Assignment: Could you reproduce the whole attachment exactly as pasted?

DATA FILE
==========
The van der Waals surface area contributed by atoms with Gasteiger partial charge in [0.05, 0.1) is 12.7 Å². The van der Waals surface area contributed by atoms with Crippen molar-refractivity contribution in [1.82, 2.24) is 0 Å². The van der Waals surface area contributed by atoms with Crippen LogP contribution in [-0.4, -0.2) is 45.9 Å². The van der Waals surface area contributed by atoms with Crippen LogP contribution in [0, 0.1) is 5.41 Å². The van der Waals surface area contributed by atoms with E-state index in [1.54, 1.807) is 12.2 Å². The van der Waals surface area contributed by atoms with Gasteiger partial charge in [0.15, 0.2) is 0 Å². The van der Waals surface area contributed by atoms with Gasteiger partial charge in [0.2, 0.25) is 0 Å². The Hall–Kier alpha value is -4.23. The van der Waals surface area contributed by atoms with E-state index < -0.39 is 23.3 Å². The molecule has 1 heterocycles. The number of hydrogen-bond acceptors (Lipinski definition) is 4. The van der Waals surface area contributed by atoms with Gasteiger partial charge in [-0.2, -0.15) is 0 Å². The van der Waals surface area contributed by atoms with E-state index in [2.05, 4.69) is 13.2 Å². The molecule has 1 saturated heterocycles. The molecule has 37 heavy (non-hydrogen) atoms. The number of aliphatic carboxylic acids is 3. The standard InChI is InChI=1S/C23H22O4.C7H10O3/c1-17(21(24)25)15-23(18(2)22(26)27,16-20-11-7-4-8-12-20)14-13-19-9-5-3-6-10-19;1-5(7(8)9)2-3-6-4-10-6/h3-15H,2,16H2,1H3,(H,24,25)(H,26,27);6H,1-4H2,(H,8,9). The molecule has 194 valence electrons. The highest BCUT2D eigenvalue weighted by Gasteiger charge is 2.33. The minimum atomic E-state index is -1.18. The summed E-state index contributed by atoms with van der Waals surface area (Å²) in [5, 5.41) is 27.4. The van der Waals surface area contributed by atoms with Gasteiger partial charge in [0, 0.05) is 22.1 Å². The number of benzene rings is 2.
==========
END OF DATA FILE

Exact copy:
The van der Waals surface area contributed by atoms with Gasteiger partial charge in [0.05, 0.1) is 12.7 Å². The van der Waals surface area contributed by atoms with Crippen molar-refractivity contribution in [1.82, 2.24) is 0 Å². The van der Waals surface area contributed by atoms with Crippen LogP contribution in [-0.4, -0.2) is 45.9 Å². The van der Waals surface area contributed by atoms with Crippen LogP contribution in [0, 0.1) is 5.41 Å². The van der Waals surface area contributed by atoms with E-state index in [1.54, 1.807) is 12.2 Å². The van der Waals surface area contributed by atoms with Gasteiger partial charge in [0.15, 0.2) is 0 Å². The van der Waals surface area contributed by atoms with Gasteiger partial charge in [0.2, 0.25) is 0 Å². The Hall–Kier alpha value is -4.23. The van der Waals surface area contributed by atoms with E-state index < -0.39 is 23.3 Å². The molecule has 1 heterocycles. The number of hydrogen-bond acceptors (Lipinski definition) is 4. The van der Waals surface area contributed by atoms with Gasteiger partial charge in [-0.2, -0.15) is 0 Å². The van der Waals surface area contributed by atoms with E-state index in [2.05, 4.69) is 13.2 Å². The molecule has 1 saturated heterocycles. The molecule has 37 heavy (non-hydrogen) atoms. The number of aliphatic carboxylic acids is 3. The standard InChI is InChI=1S/C23H22O4.C7H10O3/c1-17(21(24)25)15-23(18(2)22(26)27,16-20-11-7-4-8-12-20)14-13-19-9-5-3-6-10-19;1-5(7(8)9)2-3-6-4-10-6/h3-15H,2,16H2,1H3,(H,24,25)(H,26,27);6H,1-4H2,(H,8,9). The molecule has 194 valence electrons. The highest BCUT2D eigenvalue weighted by Gasteiger charge is 2.33. The minimum atomic E-state index is -1.18. The summed E-state index contributed by atoms with van der Waals surface area (Å²) in [5, 5.41) is 27.4. The van der Waals surface area contributed by atoms with Gasteiger partial charge in [0, 0.05) is 22.1 Å². The number of benzene rings is 2.